If no one is near the relay when it fails, another sign would be blackened components and markings near the relay. This is caused by the burning of materials when the failure occurred. In addition, there may be mercury balls on the floor, the base of the cabinet and adjacent equipment.

Any of these signs indicate a dangerous situation, involving mercury contamination in both the surrounding air and equipment requiring specialized clean-up by a qualified hazardous material crew.

Cost of mercury relay failures

The failure of even one mercury relay can be very costly for businesses. When a mercury relay explodes, the site immediately becomes a hazmat area requiring specialized clean-up while the site experiences downtime. If the failed mercury relay is on a production line, any products made after the incident and before cleanup should also be considered contaminated and unusable.

The cost of mercury hazmat cleanup varies, according to the Sustainable Hospitals Project of the University of Massachusetts-Lowell. Depending on the size and extent of the spill, they estimate costs can range from $1,000 to more than $570,000. If that’s not enough, add unscheduled downtime, loss of products exposed to mercury and employee medical costs to the price tag. 

Legality of mercury

Several states in America have restrictions or outright bans on the use of mercury relays, according to the Northeast Waste Management Officials’ Association. Connecticut, Louisiana, Maine, Massachusetts, Minnesota, New Hampshire, New York, Rhode Island and Vermont have state-specific restrictions. California, Illinois, Maryland and Wisconsin have banned the sale of mercury switches.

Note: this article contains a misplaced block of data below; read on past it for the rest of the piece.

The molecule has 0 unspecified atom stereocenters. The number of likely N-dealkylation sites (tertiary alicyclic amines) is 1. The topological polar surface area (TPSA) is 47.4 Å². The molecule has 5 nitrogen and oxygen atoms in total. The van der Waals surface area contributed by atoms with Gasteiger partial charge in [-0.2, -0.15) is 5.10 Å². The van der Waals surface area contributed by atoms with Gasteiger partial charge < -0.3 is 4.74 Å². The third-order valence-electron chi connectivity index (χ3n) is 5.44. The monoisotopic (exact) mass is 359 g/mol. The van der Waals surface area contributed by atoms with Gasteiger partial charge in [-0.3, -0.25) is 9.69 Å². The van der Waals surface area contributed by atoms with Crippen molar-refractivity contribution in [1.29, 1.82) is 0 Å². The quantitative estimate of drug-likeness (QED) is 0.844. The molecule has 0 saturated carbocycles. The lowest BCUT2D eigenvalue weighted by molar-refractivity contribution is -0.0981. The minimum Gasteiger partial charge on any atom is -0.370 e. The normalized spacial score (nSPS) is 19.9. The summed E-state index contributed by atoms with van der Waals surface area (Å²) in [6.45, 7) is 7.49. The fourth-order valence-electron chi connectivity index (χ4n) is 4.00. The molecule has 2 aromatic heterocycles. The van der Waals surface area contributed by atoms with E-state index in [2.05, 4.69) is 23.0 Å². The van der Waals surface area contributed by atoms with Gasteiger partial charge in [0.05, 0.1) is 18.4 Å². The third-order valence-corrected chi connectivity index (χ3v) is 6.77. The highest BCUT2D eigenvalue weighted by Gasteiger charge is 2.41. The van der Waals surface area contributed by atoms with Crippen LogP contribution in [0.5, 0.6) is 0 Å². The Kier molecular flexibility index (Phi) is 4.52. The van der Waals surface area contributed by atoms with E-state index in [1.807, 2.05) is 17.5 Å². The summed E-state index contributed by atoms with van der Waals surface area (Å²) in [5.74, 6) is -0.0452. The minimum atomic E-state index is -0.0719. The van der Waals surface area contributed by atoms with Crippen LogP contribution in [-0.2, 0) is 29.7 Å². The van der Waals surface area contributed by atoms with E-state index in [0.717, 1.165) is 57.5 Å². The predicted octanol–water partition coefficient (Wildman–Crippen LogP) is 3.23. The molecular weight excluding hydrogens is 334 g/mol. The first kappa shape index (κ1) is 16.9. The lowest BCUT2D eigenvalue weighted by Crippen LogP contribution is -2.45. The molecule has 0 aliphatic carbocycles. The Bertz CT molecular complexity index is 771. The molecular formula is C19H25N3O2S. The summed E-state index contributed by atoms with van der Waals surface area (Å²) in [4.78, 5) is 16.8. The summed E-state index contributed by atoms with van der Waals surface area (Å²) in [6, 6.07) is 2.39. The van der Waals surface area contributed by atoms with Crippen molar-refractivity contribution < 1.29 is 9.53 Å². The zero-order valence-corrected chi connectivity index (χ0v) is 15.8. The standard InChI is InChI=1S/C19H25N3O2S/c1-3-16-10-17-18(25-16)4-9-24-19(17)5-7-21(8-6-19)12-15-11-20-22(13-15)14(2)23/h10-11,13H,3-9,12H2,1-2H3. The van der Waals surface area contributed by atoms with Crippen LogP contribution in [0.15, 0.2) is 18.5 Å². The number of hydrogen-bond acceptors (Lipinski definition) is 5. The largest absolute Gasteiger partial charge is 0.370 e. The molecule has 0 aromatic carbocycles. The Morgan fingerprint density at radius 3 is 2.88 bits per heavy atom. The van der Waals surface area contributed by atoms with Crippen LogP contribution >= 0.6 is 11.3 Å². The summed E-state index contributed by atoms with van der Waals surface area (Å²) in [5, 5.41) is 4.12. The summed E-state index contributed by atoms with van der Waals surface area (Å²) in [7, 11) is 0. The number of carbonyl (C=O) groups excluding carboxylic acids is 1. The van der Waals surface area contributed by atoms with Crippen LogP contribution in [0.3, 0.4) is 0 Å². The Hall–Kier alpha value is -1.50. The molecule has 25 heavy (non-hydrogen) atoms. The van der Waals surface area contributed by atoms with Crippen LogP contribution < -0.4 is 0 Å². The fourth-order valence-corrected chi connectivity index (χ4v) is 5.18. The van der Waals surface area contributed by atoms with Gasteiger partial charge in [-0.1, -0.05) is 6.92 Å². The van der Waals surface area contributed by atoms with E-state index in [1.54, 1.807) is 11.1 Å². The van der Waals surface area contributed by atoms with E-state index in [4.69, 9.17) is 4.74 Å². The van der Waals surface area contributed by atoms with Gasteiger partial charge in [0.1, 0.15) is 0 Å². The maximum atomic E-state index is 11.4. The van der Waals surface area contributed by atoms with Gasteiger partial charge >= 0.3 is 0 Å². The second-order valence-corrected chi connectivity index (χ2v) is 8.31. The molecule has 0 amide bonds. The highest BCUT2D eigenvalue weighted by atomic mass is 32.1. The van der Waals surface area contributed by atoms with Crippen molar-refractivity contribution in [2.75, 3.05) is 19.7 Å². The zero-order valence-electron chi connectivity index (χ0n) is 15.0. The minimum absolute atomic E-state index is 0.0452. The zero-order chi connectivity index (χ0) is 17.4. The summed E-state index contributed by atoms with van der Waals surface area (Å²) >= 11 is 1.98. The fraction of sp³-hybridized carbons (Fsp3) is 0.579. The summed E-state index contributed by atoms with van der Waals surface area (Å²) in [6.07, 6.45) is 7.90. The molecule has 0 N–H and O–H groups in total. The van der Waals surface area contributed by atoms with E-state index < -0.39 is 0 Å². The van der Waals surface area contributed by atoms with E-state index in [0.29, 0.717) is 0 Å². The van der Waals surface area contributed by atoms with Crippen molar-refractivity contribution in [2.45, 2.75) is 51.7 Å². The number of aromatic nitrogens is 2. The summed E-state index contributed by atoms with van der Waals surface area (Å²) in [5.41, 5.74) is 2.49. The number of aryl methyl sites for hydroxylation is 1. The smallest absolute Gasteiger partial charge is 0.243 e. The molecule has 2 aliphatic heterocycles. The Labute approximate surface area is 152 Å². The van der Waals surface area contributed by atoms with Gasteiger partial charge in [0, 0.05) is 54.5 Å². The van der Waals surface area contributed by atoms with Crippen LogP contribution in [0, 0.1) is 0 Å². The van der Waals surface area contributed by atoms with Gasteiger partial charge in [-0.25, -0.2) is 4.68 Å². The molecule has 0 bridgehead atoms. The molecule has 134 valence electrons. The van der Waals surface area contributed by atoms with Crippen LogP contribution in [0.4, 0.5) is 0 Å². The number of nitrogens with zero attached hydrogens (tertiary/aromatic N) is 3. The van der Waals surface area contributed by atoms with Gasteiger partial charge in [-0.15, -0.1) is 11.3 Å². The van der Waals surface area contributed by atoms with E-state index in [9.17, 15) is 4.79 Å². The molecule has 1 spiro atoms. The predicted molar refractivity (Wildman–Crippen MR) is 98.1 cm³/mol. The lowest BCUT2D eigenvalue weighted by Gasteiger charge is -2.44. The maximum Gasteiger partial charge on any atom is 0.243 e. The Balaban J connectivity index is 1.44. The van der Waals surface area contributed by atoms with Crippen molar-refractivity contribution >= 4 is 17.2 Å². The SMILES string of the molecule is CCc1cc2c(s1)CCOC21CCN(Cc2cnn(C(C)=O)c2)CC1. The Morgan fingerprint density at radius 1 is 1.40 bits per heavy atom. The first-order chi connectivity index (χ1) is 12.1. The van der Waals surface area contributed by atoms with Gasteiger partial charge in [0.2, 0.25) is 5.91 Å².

While the federal government has not banned mercury, the Mercury Export Ban Act of 2008 was designed to limit the availability of metallic mercury in the United States and international markets, ultimately reducing the commercial use of mercury worldwide. 

Solid state devices as an alternative

As technology continues to evolve and develop, alternative solutions to mercury relays are available. Solid state power switching devices are safer, backwards compatible and built with data logging technologies to enhance the information available about your system.

Solid state relays provide peace of mind. Switching today minimizes the risk of unplanned downtime or a costly hazmat cleanup. Today’s solid-state relays are designed to fit in the same space with the same mounting outline as mercury relays.

In addition, solid state switches are touch-safe, providing an additional layer of protection. Although the installation cost of solid-state devices can require more investment compared to mercury relays, they have a longer lifespan and provide a much safer design in the long run.

What to look for in solid-state relays

When looking for replacement switches, there are a few important qualities to consider. The replacement switch should be durable, accurate and safe. You may want to ask yourself a number of questions:

  • How many cycles can be performed before the new switch needs to be replaced?
  • What is its heat tolerance?
  • How accurate is the switch under the load and temperature of my environment?
  • Is the switch safe to touch?
  • Does the model of switch tend to heat up?
  • Can it work with heaters with a higher watt density?

Watlow has a variety of solid-state relays designed to meet the needs of your application. Available in 1-phase, 3-phase/2-leg and 3-leg configurations, Watlow relays feature touch-safe terminations, input indicators, zero-cross, random or phase-angle fire options, ratings from 18 to 1,000 amperes and agency approvals, including CE and UL® 509. Watlow’s DIN-A-MITE® switching devices are ideal replacements for mercury displacement relays.

Watlow has manufactured and sold relays and switches to control industrial process heaters for decades. Our engineers and sales staff are ready to discuss the pros and cons of different switches and help you develop a proactive plan to transition away from mercury-based relays with a solution to meet your unique specifications. Visit the relay product page or contact a sales representative for more information.